Believe it or not, prices of Mantle's card actually dropped after their 1980 spike, with that 1985 issue of CCP quoting $1,970 for a near mint example. Andy Pafko's card brought $100 in the same condition, while Eddie Mathews' cardboard fetched a little over $400. At the first card show I ever attended in 1984, one dealer had a complete set in Excellent to Mint condition for just over $10,000.
Those low prices didn't last long, propelled higher by a major find in Massachusetts of pristine, unopened high number cards by Mr. Mint, Al Rosen, in 1985. According to his Web site, over 6,000 untouched high-numbers and 65 Mantle rookies were uncovered. Quite a few mid-series cards were also unearthed in the attic discovery of cellophane-wrapped packs, and many of these "find" cards are now encased in PSA holders.
Additional discoveries in the past two decades have included unopened wax packs, primarily of first series cards. The advent of grading by PSA only drove the frenzy higher as collectors began to realize just how tough it was to find centered, near mint examples of 1952 Topps – particularly those cards placed near the corners of sheets prior to cutting.
The November 2007 issue of SMR describes the opening of a 1952 Topps 1st series pack at the Cleveland National, revealing five cards that ultimately received PSA grades as high as PSA NM-MT 8 (Wayne Terwilliger) and as low as PSA EX 5 (Ferris Fain). Corner damage and a big wax stain on the Fain card were the culprits.
Here's how far we've come in nearly 30 years: In the August 2008 Goodwin and Co auction, a complete set of 1952 Topps in PSA 8 holders, including black and red back variations for 79 of the first 80 cards (excepting the #1 Pafko card), plus the #48 Joe Page/John Sain back and #49 John Sain/Joe Page back errors, sold for over $1,000,000.
Several cards set record prices, including $49,636 for a Pete Runnels black back variation, $15,866 for the aforementioned Wayne Terwilliger with a red back, $11,919 for #9 Bobby Hogue with a red back, and $11,919 for #75 Wes Westrum, also with a red back. The Page/Sain back fetched $16,350 and its counterpart Sain/Page back realized $14,863. Even the Sain correct back/black back variation gaveled down at $13,344.
Takes your breath away, doesn't it?
BUILDING THE SET
As mentioned earlier, a basic 1952 Topps set consists of 407 cards, with either red backs or black backs making up cards #1 through #80. If you choose to collect both color backs, you'll need to add another 80 cards to the set. To be even more thorough, you'll have to find copies of the two error cards (#48 and #49). The first series has also produced error cards that are missing the black ink printing, although these are not considered part legitimate variations.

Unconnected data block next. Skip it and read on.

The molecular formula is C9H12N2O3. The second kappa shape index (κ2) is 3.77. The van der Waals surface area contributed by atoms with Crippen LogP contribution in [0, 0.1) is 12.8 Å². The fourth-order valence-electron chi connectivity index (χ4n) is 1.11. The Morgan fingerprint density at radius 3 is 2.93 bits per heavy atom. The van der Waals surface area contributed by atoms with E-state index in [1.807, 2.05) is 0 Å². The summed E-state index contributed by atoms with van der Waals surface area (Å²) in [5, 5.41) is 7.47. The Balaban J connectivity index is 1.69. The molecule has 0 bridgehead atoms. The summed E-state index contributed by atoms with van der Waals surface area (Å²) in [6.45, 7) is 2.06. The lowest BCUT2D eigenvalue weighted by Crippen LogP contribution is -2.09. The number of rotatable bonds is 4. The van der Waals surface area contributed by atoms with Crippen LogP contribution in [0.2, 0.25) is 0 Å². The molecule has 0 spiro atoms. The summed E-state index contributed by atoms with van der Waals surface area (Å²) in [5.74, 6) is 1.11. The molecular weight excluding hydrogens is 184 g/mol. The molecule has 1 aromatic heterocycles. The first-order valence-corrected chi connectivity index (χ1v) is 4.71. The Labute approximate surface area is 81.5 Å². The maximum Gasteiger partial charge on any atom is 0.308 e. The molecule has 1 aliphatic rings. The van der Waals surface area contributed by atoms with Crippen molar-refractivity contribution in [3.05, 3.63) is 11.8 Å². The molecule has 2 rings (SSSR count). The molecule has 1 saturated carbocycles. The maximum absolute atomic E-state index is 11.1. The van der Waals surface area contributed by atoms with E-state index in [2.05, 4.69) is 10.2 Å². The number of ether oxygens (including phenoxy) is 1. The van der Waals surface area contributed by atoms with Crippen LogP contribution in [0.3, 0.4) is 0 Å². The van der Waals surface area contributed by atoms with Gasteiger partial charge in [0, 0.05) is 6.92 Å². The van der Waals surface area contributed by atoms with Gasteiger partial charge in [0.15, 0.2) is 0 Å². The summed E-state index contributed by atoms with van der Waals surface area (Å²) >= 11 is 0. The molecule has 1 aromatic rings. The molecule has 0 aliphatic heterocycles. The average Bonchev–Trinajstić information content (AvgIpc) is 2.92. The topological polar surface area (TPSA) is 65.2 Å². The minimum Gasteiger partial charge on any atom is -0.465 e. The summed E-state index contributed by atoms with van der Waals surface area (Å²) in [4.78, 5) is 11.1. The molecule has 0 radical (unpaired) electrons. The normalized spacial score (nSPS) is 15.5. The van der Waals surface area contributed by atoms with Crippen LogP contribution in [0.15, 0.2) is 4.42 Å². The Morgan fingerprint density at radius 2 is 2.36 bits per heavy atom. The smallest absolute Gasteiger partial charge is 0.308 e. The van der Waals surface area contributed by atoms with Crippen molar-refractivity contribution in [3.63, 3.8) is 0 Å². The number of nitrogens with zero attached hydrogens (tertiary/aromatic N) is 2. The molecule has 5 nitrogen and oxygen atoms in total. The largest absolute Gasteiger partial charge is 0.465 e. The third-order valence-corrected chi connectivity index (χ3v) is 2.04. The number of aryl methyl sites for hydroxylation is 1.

There are also front color variations, most notably card #55, Ray Boone. You'll find this card with an amber-colored background behind his head and shoulders photo (red background), with a greenish-colored background (black back), and with an amber-colored background again, but with a black back.
The Pop Report shows many cards in the first print run that are scare. A few years back, PSA started to differentiate black backs from red backs, but cards graded prior to that time are not differentiated. As a result, it's not possible to determine how many actual red and black back variations have been graded, unless the owners of those cards decide to re-submit them to PSA for re-holdering and classification.
As for market value, SMR currently values common players anywhere between $95 to $135 in PSA NM 7 condition, with PSA 8 cards fetching $300 and up on average. Pafko's card is listed at $72,500 in PSA 8, and recent auction results are driving other stars and semi-stars even higher.
The next print run is probably the easiest to find. It consists of cards #81 through #130, and there are no known variations within this series. It's also largely devoid of Hall of Fame players, featuring only Bob Feller and Johnny Mize (#129) among a run of mostly commons. Not surprisingly, these are some of the lowest-priced cards you will come across as you build your set, with PSA 7 commons valued at $70 and PSA 8 examples pegged at $215.
Cards from #131 through #190 are available with both white backs and gray backs, and if you are committed to building a master set, you'll need to find examples of both. A few common cards in this series are scarce in high grade, including Del Crandall (#162), Eddie Kazak (#165), Ed Erautt (#171), and Charlie Maxwell (#180). SMR prices are similar to the 81-130 series.